Central African Republic ― Human Rights Council ― Death Penalty ― Apr. 2013

The Advocates for Human Rights in collaboration with the World Coalition Against the Death Penalty submitted a joint stakeholder report to the UN Human Rights Council for the October 2013 Universal Periodic Review of the Central African Republic (CAR). The CAR supported the 2012 UN General Assembly resolution calling for a moratorium on the death penalty; nonetheless, it has continued arbitrary and prolonged detentions of individuals with the threat of torture or execution.

This joint stakeholder submission recommends that the CAR officially declare a moratorium on the death penalty, revise its criminal code to eliminate the death penalty, and increase transparency about criminal proceedings, including publicizing data about the imposition of the death penalty. The report further recommends that the CAR ensure that the country’s security forces respect the right of due process and end impunity for government officials who violate the rights of detainees.

The CAR has failed not only to maintain its duties to international law for the protection of individuals against the death penalty, but also to abolish the death penalty when it revised its criminal code in 2010. People accused of crimes in the CAR face serious threats to their human rights due to the country’s unstable criminal justice system, the use of torture in detention centers, and continued impunity for government officials who engage in human rights violations.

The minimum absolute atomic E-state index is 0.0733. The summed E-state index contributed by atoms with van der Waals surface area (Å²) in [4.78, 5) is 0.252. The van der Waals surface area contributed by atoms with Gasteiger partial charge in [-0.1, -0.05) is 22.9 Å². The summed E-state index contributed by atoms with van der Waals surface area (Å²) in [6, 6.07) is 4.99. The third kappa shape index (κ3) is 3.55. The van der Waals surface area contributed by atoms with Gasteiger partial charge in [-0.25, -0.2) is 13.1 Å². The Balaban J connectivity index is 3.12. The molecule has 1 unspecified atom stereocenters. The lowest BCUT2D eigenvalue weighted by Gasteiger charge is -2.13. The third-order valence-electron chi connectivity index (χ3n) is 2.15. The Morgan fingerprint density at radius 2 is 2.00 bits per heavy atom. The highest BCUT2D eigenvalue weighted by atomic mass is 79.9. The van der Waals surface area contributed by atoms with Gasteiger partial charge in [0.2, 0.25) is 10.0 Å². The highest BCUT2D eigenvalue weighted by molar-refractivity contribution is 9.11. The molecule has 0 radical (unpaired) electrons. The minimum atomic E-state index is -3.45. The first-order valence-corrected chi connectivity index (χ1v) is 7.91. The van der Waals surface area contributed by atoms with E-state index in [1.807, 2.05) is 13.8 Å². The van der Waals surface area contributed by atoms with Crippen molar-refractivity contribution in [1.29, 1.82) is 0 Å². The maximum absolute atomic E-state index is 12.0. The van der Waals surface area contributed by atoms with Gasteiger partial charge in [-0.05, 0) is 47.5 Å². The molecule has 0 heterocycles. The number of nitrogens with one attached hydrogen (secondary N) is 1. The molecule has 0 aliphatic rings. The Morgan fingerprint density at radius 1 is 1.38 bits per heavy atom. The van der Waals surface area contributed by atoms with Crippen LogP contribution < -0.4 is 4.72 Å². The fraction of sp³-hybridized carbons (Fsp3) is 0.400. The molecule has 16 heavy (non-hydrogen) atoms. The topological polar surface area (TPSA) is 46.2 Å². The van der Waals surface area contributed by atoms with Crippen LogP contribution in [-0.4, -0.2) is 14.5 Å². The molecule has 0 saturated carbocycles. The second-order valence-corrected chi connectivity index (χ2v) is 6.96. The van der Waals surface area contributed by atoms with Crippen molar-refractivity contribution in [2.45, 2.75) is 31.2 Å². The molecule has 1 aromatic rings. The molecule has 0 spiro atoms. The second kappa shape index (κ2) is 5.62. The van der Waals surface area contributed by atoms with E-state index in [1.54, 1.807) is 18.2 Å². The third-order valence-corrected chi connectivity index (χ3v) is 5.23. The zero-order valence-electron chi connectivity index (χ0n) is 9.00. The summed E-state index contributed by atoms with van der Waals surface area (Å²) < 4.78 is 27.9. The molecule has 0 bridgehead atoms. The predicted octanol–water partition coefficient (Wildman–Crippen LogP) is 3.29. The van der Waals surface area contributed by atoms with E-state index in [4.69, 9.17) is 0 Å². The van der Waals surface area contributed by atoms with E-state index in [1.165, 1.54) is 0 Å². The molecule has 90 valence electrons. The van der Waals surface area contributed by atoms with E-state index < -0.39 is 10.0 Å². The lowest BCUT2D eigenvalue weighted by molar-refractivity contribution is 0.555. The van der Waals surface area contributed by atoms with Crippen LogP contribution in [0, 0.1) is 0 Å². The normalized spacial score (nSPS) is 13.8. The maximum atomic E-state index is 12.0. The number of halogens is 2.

For most people accused of crimes in the CAR, the right to a fair trial is not guaranteed. The law does not require a judge to issue an arrest warrant; therefore, security forces arrest and detain individuals without cause. Court officials accept bribes, and proceedings are highly inefficient. Moreover, there are just 124 magistrates and 38 courthouses serving a country of approximately five million people. Authorities are required to bring arrestees before a magistrate within 3-10 days of arrest, but in some cases people wait years to stand trial. Police and prison officials commonly administer torture to obtain confessions.

Moreover, about 33 offenses in the CAR’s penal code still carry the death penalty. Although the law requires the court to appoint counsel in death-eligible cases, the government has not allocated adequate resources for counsel. The judiciary is understaffed and lacks sufficient resources to ensure that the criminal justice process respects human rights.